Another part of understanding GDPR consent is that it must be informed and specific. You need to let the data subject know the identity of your company, the type of data that you're collecting, the way that you intend on using it and the purpose of your processing activities. If part of these activities include automated decision-making, then that's another area that you need to be explicit about with the individual. It's also important to cover the safeguards that you have in place to protect the data and the potential data transfer risks.
Under GDPR, you must offer the right to withdraw consent at any time. You can't make it difficult to remove consent.
The exact form of affirmative consent varies depending on many factors, and there's no uniform process required. As long as you're following the GDPR guidelines for consent, then you are covered.
Now that you know the conditions for consent under GDPR, it's time to convince individuals that they are getting added value out of providing their consent to your organization. In most cases, people encounter long forms filled with endless bits of legalese that are hard to understand and read through. Usually you find these processes focus on the science side of GDPR consent. They come from lawyers and compliance departments that are solely focused on meeting all of the legal requirements. These teams don't typically deal with the customer experience, so making it accessible and approachable hasn't crossed their minds.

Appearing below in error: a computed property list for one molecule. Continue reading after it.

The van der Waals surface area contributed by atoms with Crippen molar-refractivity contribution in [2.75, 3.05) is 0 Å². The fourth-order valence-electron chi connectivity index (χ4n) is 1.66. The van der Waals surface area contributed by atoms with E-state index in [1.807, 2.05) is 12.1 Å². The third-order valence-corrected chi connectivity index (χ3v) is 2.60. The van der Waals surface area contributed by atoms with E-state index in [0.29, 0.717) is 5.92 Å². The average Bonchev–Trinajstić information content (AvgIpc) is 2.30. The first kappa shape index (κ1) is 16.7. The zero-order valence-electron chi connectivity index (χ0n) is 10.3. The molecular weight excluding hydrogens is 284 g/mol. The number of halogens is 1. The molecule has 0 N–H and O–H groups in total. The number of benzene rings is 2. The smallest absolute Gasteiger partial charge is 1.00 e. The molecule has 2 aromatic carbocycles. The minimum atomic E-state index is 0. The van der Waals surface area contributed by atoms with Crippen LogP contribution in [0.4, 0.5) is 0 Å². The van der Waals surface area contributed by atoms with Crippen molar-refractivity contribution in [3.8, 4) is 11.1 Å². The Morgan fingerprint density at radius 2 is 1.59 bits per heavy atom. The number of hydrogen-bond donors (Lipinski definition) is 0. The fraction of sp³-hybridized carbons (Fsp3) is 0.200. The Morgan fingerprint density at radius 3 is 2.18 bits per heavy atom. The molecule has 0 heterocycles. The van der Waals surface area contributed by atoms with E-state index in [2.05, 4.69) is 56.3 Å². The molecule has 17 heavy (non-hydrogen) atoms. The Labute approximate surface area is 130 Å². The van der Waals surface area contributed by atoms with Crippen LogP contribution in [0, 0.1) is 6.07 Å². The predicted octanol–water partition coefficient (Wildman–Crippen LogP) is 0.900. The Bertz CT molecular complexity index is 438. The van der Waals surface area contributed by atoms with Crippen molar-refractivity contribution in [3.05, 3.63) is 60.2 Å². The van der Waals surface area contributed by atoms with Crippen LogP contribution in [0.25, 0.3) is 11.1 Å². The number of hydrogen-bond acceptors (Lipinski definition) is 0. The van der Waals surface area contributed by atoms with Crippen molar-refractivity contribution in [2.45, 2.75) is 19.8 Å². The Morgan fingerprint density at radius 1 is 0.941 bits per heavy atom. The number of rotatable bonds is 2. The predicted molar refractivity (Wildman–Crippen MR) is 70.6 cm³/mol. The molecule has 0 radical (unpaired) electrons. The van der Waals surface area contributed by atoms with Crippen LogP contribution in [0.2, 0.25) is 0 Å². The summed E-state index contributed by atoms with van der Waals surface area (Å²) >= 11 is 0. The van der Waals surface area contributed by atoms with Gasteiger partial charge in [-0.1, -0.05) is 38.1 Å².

By embracing the art of consent collection, you're starting a conversation with individuals and gaining new customer insights. You have more chances to identify opportunities to engage with your audience and learn more about the way they think about data collection/handling and your brand. You look beyond the letter of the law and find ways to encompass the spirit as well.
Consumers are tired of companies that do whatever they want with their data and put their personal identities and privacy at risk because of it. Advertising and marketing efforts that are "too" personalized can lead to uncomfortable consumers who feel tracked across the Internet. They want to see brands that respect their online privacy and data, and are willing to offer value in exchange for content. The incentive has to be there to get consumers on board with offering consent, especially when they have the power to say "no" without drastically changing the user experience.